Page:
They talk of China's geo-economic rise as undermining or suppressing the growth and wellbeing of other nations, and claim that the PRC has not adhered to the "rules-based international order", the acceptance of which, according to the Western powers, would put China on the straight and rightful path. Consequently, China has been seen as a rule-breaker and dangerous to the peace and security provided under the 'order'. 

The US and its Allies, moreover, have argued that China presents a big threat to democratic countries in the Indo-Pacific region in that she is not respecting values embodied in the liberal democratic ethos. 

And, its authoritarian Government, propped up by the Communist Party of China (CPC), is not a good model for any society. In addition, they claim that the PRC poses existential danger to the trade routes in the East-and South China - Seas, by highlighting, without real evidence that China is interfering with the freedom of navigation in the area.

But some of the bizarre claims made against China are: that it is an 'adversary', a 'threat to world peace' and, more recently, a 'nuclear threat', despite the fact that the US and Russia hold more nuclear warheads than China does, and that the US spends nearly $800b on its military as compared with China's almost $300b. 

Bolstered by the existence of the United States' military bases in South Korea, Okinawa, mainland Japan, the Philippines, Guam, Marshall Islands and Australia, besides others - which are literally at the doorstep of China - the collective West is embolden to attack the PRC militarily. By reducing its forces in the Middle East and Central Asia, the US is now turning its full attention to the Pivot to Asia policy, which has been losing momentum in recent years, whilst China's influence in its own region has been growing significantly. 

To make the Pivot to Asia substantive and meaningful, however, the US under President Biden, has enlisted the co-operation and services of some NATO (North Atlantic Treaty Organization) member countries and some Indo-Pacific nations that have formed themselves into the QUAD (Australia, India, Japan and the US), and more recently, AUKUS (Australia, UK and US), not to mention the Five Eyes - to confront China.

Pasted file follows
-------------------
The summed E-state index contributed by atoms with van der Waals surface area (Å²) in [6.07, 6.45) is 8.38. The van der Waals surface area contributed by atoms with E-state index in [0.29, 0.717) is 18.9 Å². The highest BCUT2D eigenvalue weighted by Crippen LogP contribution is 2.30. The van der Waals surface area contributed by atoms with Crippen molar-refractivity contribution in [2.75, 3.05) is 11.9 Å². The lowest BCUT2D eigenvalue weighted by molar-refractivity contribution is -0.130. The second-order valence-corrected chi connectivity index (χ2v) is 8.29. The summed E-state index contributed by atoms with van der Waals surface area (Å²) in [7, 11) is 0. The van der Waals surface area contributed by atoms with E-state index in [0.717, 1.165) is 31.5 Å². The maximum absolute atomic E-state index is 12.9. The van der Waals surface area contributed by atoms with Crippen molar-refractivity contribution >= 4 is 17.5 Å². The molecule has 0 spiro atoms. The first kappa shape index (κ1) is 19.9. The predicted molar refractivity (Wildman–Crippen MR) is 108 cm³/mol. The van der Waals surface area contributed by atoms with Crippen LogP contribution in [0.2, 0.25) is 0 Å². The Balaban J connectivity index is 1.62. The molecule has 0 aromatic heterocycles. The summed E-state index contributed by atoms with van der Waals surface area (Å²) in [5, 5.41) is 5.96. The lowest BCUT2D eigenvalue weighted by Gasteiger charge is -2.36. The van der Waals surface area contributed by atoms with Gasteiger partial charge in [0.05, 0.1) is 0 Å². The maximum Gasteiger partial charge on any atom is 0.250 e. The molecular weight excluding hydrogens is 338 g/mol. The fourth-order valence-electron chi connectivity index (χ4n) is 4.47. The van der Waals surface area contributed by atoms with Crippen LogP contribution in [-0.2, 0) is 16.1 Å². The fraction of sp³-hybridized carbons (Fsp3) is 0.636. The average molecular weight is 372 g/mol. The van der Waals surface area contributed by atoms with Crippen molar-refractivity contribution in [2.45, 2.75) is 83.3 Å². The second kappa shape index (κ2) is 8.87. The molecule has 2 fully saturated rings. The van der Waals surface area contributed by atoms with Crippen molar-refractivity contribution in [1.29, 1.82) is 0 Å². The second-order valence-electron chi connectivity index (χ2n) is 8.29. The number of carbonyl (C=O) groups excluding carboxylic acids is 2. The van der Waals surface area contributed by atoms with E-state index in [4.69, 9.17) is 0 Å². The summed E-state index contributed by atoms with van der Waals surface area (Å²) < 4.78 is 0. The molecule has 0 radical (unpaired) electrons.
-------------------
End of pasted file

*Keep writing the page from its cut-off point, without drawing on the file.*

The specific aim of these groups is to apply maximum pressures through sabre-rattling, diplomacy or other means, such as the funding of civil society organizations like the 'National Endowment for Democracy', and institutions like the 'Australian Strategic Policy Institute' (ASPI) - to force China to comply with the rules-based order, or failing that, to sabotage the close relationships that countries and organizations in the Indo-Pacific region have forged with the PRC. What are we to say about all this, and how do they support the battle? 


Ensconced in its region and anchoring its relationship with most Asian countries in the vicinity, China has been refuting the vitriol leveled against her, but it seems not effectively, given the power of anti-China propaganda orchestrated by the West. However, her counter arguments are clear.  

From forced labor to ethnocide, anti-China scholar Adrian Zenz made up so many lies about Xinjiang. They are debunked by a think-tank report released on Friday. Check out the infographic to learn more. Graphic:Chen Xia/GT

From "forced labor" to "ethnocide," anti-China "scholar" Adrian Zenz made up so many lies about Xinjiang. They are debunked by a think-tank report released on Friday. Check out the infographic to learn more. Graphic:Chen Xia/GT

Human Rights Violation in Xinjiang

China asserts that she has been vindicated: there is no human rights violation in the Xinjiang Uygur Autonomous Region. She claims she has allowed trustworthy groups to visit the region and they have not seen any evidence of the existence of 'genocide', 'concentration camps', 'sterilization programs' or 'forced labour' in the area. Diplomats from many countries, key Islamic organizations (the Uyghur are predominantly Muslims) and independent media entities - that have taken the trouble to verify the nasty stories circulating about Xinjiang - are said to have returned with nothing but praise for the positive changes China has been delivering to the people in the region. 

China asserts there's been no Uyghur 'forced' to work in the cotton fields of Xinjiang; work on the fields is mostly carried out by machines: there's been no genocide meted out; the population of the region has actually risen by several millions, recording positive growth annually to reach nearly 26 million souls today: there's been no concentration camps; the satellite photos taken and circulated by the ASPI purportedly showing the 'camps', have been widely discredited as doctored images. 

And Adrian Zenz's 'expert' reports on human rights violation in Xinjiang, completely relied upon by the Western accusers, have been exposed by the award-winning investigative journalist, Max Blumenthal, editor of the Grayzone website - as poorly researched or mostly fabricated.